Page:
This change was most prevalent in the area of printing, which was a ‘cash cow’ for Fujifilm during the days of analogue photography and film printing.  According to Ho, the future of printing is moving in two directions – a personalized form for consumers and the wide-format for businesses. Consumer printing has become much personalised. ‘People now have the option to either go to our shops to print their photos or buy their own equipment for printing,’ said Ho. It has become people-centric with a demand for variety in printing, such as calendars, event posters, photo cards and so on. This, in return, has led to the demand for big prints, which Fujifilm is able to meet. As for the business category of printing, Ho explained, ‘Outdoor advertising and images, this is where the future of printing is heading … into wide format. It has become very prominent. Fujifilm has developed equipment that can print very big, outdoor images that can get to 60-feet by 100-feet in high-resolution.’

It is important, said Ho, for the sales and marketing leg to follow in line with the direction of the company. Regardless how the advancements in product development, if the products are not marketed and sold well, any company would flounder. So when Fujifilm started moving away from film photography and more towards its wide range of products in the consumer and business segments such as digital photography, printing and medical imaging (Computed and Digital Radiography, Endoscopy, etc.), it was of utmost importance that the sales and marketing leg widen its focus and to recognize the areas of target or market.

The concept of diversification that Ho said needed to be understood from the ground up. ‘If we don’t accept the change in concept, we would have problems because this concept is very important for the company. As the leader there, if you see any changes happening, you have to really change, not just in terms of sales, but also in the timing. Let’s say after you have had good years with the sales of film, you wait until the very last year when you see the downturn which is not good – only then you start doing the changing, it is too late,’ explained Ho. ‘It took me three to four years to change the mind-set of our people.’

Human resources, Ho said is another key aspect of ensuring the growth of a company. In his professional life, he has only worked with 2 companies, one of course being Fujifilm, so to him loyalty is not only a principle he holds on to, but also how he leads his life. However, with the younger and newer crop of employees entering the workforce, Ho said that he has noticed a shift in attitude. Ho, who joined Fujifilm as a salesperson has worked his way up the management ladder and today handles the running of the company in Malaysia.

‘I started at the company as a salesman. I’ve gone through all the low and troubling times, but because of my attitude I continued to stay at one company,’ he said, adding that the current generation of employees ‘don’t believe in staying in one company. Like a tree, you grow roots and you become stronger. The young ones, they come in and then they go. That’s because they want to see a quick improvement in their career within a short period of time. If they don’t see it, then they leave it to look for another green pasture to progress. However, they will finally find that all the grass in the world is the same colour.’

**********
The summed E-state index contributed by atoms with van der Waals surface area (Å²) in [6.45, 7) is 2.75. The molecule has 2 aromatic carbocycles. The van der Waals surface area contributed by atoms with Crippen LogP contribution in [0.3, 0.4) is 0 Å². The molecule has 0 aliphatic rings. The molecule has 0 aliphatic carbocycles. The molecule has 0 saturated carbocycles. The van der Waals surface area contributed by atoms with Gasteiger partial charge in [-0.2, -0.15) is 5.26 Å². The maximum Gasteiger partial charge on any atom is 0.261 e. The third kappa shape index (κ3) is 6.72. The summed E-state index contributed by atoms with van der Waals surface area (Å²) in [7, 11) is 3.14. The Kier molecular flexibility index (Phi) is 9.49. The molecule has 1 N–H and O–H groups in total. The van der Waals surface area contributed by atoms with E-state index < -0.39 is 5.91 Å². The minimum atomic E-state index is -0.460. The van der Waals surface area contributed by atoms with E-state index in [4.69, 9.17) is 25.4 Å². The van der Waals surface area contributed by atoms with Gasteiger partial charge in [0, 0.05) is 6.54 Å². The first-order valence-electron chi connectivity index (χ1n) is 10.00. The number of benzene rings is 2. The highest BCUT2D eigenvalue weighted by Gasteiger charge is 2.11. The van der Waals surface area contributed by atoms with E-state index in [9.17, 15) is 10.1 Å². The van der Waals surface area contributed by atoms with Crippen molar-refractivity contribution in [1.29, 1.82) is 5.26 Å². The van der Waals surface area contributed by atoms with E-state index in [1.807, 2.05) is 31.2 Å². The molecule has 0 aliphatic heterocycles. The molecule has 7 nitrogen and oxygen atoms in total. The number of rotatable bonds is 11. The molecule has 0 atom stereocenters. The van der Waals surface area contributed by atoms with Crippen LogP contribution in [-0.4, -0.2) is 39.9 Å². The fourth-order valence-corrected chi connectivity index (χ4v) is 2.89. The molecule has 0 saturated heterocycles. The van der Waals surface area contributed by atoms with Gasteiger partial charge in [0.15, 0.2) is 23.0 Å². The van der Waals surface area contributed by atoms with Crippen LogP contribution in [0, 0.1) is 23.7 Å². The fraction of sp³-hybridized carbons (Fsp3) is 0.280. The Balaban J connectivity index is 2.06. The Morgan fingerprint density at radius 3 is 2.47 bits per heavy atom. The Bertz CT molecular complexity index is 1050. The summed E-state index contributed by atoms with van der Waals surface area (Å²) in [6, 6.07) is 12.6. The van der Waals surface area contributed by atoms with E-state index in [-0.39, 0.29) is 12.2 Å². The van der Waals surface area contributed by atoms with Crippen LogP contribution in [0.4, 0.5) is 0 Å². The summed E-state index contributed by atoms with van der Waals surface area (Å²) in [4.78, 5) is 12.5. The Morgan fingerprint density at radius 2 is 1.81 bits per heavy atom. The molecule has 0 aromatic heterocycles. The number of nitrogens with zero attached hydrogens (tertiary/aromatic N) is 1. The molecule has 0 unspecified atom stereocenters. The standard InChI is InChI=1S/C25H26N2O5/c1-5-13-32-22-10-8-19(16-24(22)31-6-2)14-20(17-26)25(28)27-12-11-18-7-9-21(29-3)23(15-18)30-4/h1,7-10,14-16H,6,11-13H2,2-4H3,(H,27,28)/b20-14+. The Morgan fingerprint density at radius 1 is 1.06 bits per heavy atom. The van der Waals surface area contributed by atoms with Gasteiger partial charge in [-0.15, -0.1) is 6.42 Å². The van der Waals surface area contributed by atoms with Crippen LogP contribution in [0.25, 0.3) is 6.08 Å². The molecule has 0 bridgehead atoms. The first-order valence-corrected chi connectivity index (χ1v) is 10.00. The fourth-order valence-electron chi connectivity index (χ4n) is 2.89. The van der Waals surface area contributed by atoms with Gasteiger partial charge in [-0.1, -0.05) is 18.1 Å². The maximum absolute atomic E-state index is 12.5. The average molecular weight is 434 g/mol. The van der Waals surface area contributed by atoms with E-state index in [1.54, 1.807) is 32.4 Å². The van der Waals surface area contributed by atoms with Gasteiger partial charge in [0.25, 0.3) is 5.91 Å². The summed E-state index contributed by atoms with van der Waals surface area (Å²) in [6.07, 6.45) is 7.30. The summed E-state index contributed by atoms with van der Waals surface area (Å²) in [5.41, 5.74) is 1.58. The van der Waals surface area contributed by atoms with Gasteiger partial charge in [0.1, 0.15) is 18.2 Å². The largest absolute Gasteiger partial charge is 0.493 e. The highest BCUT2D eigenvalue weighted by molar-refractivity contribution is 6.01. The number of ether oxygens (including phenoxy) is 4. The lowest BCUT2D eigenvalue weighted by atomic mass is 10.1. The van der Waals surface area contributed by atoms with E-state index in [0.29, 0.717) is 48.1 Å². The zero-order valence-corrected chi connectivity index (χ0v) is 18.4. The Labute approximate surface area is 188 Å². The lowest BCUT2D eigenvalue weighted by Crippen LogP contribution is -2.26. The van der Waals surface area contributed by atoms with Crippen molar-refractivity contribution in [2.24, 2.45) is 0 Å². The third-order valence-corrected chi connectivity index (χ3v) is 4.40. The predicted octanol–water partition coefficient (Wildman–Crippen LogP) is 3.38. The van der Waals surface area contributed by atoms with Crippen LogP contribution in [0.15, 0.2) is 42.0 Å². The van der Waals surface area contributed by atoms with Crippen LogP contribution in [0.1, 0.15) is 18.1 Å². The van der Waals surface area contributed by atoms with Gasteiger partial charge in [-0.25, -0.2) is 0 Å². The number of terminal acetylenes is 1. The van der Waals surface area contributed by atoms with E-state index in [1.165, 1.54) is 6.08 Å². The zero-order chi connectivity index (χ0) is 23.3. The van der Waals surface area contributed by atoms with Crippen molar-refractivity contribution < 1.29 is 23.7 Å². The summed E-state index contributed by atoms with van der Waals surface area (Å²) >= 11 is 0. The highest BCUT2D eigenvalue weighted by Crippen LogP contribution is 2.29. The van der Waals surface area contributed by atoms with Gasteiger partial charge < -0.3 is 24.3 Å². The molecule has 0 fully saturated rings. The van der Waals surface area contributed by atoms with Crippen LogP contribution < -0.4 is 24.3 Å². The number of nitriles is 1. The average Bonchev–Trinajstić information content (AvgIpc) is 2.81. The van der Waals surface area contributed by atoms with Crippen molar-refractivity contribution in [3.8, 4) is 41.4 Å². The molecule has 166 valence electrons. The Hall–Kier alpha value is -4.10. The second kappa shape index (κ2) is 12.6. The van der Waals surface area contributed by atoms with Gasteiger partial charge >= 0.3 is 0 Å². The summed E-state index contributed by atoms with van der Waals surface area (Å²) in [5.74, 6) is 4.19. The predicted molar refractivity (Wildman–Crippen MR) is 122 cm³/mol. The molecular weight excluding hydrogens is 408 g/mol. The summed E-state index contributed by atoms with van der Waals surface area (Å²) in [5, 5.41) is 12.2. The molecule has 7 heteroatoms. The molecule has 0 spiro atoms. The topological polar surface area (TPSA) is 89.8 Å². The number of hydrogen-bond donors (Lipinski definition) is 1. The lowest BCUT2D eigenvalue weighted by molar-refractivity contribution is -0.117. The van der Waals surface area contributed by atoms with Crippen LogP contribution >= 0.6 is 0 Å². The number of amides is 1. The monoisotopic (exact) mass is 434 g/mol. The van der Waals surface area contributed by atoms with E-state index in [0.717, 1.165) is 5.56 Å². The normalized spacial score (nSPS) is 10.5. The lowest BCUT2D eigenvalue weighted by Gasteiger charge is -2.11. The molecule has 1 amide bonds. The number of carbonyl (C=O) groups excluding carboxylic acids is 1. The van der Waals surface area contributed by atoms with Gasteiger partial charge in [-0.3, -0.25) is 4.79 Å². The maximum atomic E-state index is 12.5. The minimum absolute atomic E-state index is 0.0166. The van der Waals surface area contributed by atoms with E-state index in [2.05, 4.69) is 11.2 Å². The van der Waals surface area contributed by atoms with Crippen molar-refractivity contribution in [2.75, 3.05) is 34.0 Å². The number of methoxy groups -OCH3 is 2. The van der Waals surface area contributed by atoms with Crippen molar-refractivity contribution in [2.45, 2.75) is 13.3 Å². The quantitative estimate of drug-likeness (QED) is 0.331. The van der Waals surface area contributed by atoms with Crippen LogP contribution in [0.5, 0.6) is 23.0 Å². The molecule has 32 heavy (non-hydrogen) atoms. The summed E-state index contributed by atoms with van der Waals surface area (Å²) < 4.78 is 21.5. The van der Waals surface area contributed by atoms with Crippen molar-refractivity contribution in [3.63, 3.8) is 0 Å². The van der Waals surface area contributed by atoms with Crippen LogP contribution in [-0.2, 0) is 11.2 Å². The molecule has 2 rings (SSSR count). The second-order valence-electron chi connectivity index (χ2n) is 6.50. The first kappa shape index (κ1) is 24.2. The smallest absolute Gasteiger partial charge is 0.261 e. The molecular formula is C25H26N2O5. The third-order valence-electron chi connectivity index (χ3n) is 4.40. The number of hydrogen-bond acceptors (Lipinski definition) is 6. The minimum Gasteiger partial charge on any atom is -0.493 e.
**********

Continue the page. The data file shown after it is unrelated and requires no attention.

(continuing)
The difference, Ho said, lies within them. ‘The only thing is their attitude – the attitude of working. Everything boils down to the attitude – how a person works. If someone is not a team player and they want to have a fast progress without putting in the hard work, then it won’t work anywhere,’ Ho elaborated further.

To tackle this human resources problem, Ho said the key was to recognize those who show the potential and those who were loyal. ‘For every ten workers, you can find three good ones – the three good ones will prosper faster than the rest. You continue to train up the new people, because they’ll still be good out of the group there. The majority of them won’t receive the training well, but there will be some good ones that we can groom,’ Ho revealed.

From the manner in which he conducts his life and the way he leads, it is clear that Ho is a person who is rooted in loyalty with clear ambition for the innovative aspects of business. It is through loyalty, diversification, innovation and pure calculated progression that both Ho and Fujifilm have sailed into the era of digitalization successfully.

Artful Living For the 21st Century

For some people, luxury is a way of life rather than an occasional indulgence. Only those residences, cars, wines, watches, jewels and gadgets that live up to the highest standards of quality and style can ever win their approval. These are the people for whom EZ was created. Thanks to the magazine’s unique distribution, these are the people who read it. With a vibrant mix of luxury, fashion and people, EZ is the essential lifestyle companion to Malaysia’s ultra-discerning society.

Published quarterly, EZ can be found for your reading pleasure at the following establishments:

  • major hotels and hospitals
  • selected upmarket boutiques and prominent art galleries
  • food outlets such as restaurants and cafes
  • major bookstores such as Borders, Popular, and MPH
  • selected local and international airports